Bouncing from Fizzle to Fizz
“Red Rubber Ball,” the 1960s rock hit, and Speedy Alka-Seltzer, the animated TV commercial character, have something in common: A Ridgefield man who lived in a famous playwright’s house.
Tom Dawes co-founded The Cyrkle, which sang the 1966 hit, and later wrote Speedy’s famous song: “Plop, Plop, Fizz, Fizz, Oh What A Relief It Is.”
Dawes, who lived more than 20 years in what was once the home of Nobel Prize-winning playwright Eugene O’Neill, was a talented musician and composer, much of whose career was spent writing advertising jingles, but who also wrote many rock tunes and a serious music, and who illustrated several books with his photography.
Born in 1943 Thomas Webster Dawes grew up in Albany, N.Y., learned guitar and bass, and “stole the show” at a high school talent show with his rendition of The Kingston Trio’s “Scotch and Soda,” said his sister, Robin Ducey.
The young Dawes was not only an accomplished bassist, but also an All-American diver, helping him earn a full scholarship to Lafayette College, Easton, Pa.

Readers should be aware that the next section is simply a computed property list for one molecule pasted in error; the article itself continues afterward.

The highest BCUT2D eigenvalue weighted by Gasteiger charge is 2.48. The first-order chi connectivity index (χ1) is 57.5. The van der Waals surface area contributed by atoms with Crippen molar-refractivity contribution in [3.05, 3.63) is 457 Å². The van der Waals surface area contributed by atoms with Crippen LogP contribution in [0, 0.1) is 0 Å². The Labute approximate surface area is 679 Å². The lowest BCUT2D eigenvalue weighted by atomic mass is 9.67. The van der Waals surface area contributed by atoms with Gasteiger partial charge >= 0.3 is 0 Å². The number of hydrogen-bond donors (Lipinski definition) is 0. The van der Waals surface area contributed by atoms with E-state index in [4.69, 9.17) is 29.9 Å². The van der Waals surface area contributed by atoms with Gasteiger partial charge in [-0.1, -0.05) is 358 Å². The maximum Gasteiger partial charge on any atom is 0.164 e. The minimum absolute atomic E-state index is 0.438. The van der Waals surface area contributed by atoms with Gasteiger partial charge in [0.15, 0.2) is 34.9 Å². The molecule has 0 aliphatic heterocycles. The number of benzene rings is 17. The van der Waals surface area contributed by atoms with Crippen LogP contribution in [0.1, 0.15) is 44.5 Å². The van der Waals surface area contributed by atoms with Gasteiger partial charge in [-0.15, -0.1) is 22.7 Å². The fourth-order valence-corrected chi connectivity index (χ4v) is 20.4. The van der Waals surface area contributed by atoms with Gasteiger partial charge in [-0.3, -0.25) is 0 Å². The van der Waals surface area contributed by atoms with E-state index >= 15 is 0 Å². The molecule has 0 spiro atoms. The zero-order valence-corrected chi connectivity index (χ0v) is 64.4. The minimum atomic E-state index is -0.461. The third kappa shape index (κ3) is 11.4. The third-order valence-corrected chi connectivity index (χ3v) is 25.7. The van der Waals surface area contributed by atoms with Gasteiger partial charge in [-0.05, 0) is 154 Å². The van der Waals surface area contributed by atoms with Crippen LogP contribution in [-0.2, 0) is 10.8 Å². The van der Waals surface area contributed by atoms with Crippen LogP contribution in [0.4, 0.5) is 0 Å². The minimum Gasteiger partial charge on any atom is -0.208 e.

There he met Don Dannemann. In 1962, the two founded a four-member band called The Rhondells that performed in the Pennsylvania-New Jersey area.
After graduating in 1965, the band signed for a grueling gig at the Alibi Lounge in Atlantic City, N.J., performing 90 straight days from 9 p.m. to 4 a.m. with two matinees Saturdays and Sundays. There they were spotted by Nat Weiss, an entertainment lawyer and business partner of Brian Epstein, manager of The Beatles. A short time later, Weiss invited them to New York to record some demos.
In the meantime, while Dannemann was finishing up some service in the Coast Guard, Dawes signed on as bass guitarist with the touring band for Simon and Garfunkel, whose new hit, “Sounds of Silence,” was topping the charts. Paul Simon struck up a friendship with Dawes and offered his band three new songs, including one he had co-written, called “Red Rubber Ball.”
When Epstein, Weiss’s partner, heard The Rhondells sing “Red Rubber Ball,” he arranged a deal for the band with Columbia Records.